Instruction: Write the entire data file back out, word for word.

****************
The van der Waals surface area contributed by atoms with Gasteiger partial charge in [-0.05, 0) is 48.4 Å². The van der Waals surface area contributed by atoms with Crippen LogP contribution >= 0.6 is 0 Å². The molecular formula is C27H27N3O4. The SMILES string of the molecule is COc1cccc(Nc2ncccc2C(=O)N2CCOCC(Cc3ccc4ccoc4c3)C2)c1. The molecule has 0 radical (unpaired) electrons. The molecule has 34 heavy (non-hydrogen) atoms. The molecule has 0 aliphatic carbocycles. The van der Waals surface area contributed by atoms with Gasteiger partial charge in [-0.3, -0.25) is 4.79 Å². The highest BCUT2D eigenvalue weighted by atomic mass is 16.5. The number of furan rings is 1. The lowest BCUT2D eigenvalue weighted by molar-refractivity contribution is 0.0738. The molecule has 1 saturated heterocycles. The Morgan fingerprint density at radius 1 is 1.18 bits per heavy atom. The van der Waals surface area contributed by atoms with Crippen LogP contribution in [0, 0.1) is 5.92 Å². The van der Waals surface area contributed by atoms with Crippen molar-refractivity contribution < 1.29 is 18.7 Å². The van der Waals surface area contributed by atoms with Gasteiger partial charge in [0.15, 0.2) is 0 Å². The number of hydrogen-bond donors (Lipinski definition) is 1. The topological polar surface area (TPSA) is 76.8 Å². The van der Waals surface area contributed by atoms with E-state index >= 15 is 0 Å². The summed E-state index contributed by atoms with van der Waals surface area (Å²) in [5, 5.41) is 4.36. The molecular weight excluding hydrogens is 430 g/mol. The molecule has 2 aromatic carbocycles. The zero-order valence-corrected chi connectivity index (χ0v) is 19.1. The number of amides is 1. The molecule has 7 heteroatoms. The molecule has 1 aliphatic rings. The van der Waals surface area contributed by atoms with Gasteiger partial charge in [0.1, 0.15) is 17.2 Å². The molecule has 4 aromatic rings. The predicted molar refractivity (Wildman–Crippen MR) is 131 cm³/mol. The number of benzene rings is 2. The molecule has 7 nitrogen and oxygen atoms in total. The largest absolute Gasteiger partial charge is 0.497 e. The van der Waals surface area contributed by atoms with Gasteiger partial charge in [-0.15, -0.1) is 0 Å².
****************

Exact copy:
The van der Waals surface area contributed by atoms with Gasteiger partial charge in [-0.05, 0) is 48.4 Å². The van der Waals surface area contributed by atoms with Crippen LogP contribution >= 0.6 is 0 Å². The molecular formula is C27H27N3O4. The SMILES string of the molecule is COc1cccc(Nc2ncccc2C(=O)N2CCOCC(Cc3ccc4ccoc4c3)C2)c1. The molecule has 0 radical (unpaired) electrons. The molecule has 34 heavy (non-hydrogen) atoms. The molecule has 0 aliphatic carbocycles. The van der Waals surface area contributed by atoms with Gasteiger partial charge in [-0.3, -0.25) is 4.79 Å². The highest BCUT2D eigenvalue weighted by atomic mass is 16.5. The number of furan rings is 1. The lowest BCUT2D eigenvalue weighted by molar-refractivity contribution is 0.0738. The molecule has 1 saturated heterocycles. The Morgan fingerprint density at radius 1 is 1.18 bits per heavy atom. The van der Waals surface area contributed by atoms with Crippen LogP contribution in [0, 0.1) is 5.92 Å². The van der Waals surface area contributed by atoms with Crippen molar-refractivity contribution < 1.29 is 18.7 Å². The van der Waals surface area contributed by atoms with Gasteiger partial charge in [0.15, 0.2) is 0 Å². The number of hydrogen-bond donors (Lipinski definition) is 1. The topological polar surface area (TPSA) is 76.8 Å². The van der Waals surface area contributed by atoms with E-state index >= 15 is 0 Å². The summed E-state index contributed by atoms with van der Waals surface area (Å²) in [5, 5.41) is 4.36. The molecular weight excluding hydrogens is 430 g/mol. The molecule has 2 aromatic carbocycles. The zero-order valence-corrected chi connectivity index (χ0v) is 19.1. The number of amides is 1. The molecule has 7 heteroatoms. The molecule has 1 aliphatic rings. The van der Waals surface area contributed by atoms with Gasteiger partial charge in [0.1, 0.15) is 17.2 Å². The molecule has 4 aromatic rings. The predicted molar refractivity (Wildman–Crippen MR) is 131 cm³/mol. The number of benzene rings is 2. The molecule has 7 nitrogen and oxygen atoms in total. The largest absolute Gasteiger partial charge is 0.497 e. The van der Waals surface area contributed by atoms with Gasteiger partial charge in [-0.15, -0.1) is 0 Å².